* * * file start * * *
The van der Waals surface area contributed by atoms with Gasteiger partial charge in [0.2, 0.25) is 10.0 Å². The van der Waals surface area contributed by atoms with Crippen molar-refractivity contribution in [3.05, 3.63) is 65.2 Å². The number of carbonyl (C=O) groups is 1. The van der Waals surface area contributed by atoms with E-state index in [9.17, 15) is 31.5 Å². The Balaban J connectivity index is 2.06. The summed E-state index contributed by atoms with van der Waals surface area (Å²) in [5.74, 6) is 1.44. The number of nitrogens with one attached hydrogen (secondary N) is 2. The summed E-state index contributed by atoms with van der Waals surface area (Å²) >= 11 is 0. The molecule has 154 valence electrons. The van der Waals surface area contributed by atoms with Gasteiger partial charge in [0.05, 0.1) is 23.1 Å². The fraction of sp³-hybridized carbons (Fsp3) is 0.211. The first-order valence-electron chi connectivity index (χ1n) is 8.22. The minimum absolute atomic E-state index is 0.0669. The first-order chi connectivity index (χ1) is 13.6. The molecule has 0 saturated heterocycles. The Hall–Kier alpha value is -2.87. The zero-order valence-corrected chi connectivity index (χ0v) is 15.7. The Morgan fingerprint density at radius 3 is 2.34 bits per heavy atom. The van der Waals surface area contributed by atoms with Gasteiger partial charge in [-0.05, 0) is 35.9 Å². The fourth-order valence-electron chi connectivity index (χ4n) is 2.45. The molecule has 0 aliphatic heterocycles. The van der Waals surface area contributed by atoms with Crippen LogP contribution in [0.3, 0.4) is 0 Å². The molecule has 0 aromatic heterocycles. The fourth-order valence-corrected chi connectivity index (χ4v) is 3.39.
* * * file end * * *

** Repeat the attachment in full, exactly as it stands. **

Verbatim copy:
The van der Waals surface area contributed by atoms with Gasteiger partial charge in [0.2, 0.25) is 10.0 Å². The van der Waals surface area contributed by atoms with Crippen molar-refractivity contribution in [3.05, 3.63) is 65.2 Å². The number of carbonyl (C=O) groups is 1. The van der Waals surface area contributed by atoms with E-state index in [9.17, 15) is 31.5 Å². The Balaban J connectivity index is 2.06. The summed E-state index contributed by atoms with van der Waals surface area (Å²) in [5.74, 6) is 1.44. The number of nitrogens with one attached hydrogen (secondary N) is 2. The summed E-state index contributed by atoms with van der Waals surface area (Å²) >= 11 is 0. The molecule has 154 valence electrons. The van der Waals surface area contributed by atoms with Gasteiger partial charge in [0.05, 0.1) is 23.1 Å². The fraction of sp³-hybridized carbons (Fsp3) is 0.211. The first-order valence-electron chi connectivity index (χ1n) is 8.22. The minimum absolute atomic E-state index is 0.0669. The first-order chi connectivity index (χ1) is 13.6. The molecule has 0 saturated heterocycles. The Hall–Kier alpha value is -2.87. The zero-order valence-corrected chi connectivity index (χ0v) is 15.7. The Morgan fingerprint density at radius 3 is 2.34 bits per heavy atom. The van der Waals surface area contributed by atoms with Gasteiger partial charge in [-0.05, 0) is 35.9 Å². The fourth-order valence-electron chi connectivity index (χ4n) is 2.45. The molecule has 0 aliphatic heterocycles. The van der Waals surface area contributed by atoms with Crippen LogP contribution in [0.3, 0.4) is 0 Å². The molecule has 0 aromatic heterocycles. The fourth-order valence-corrected chi connectivity index (χ4v) is 3.39.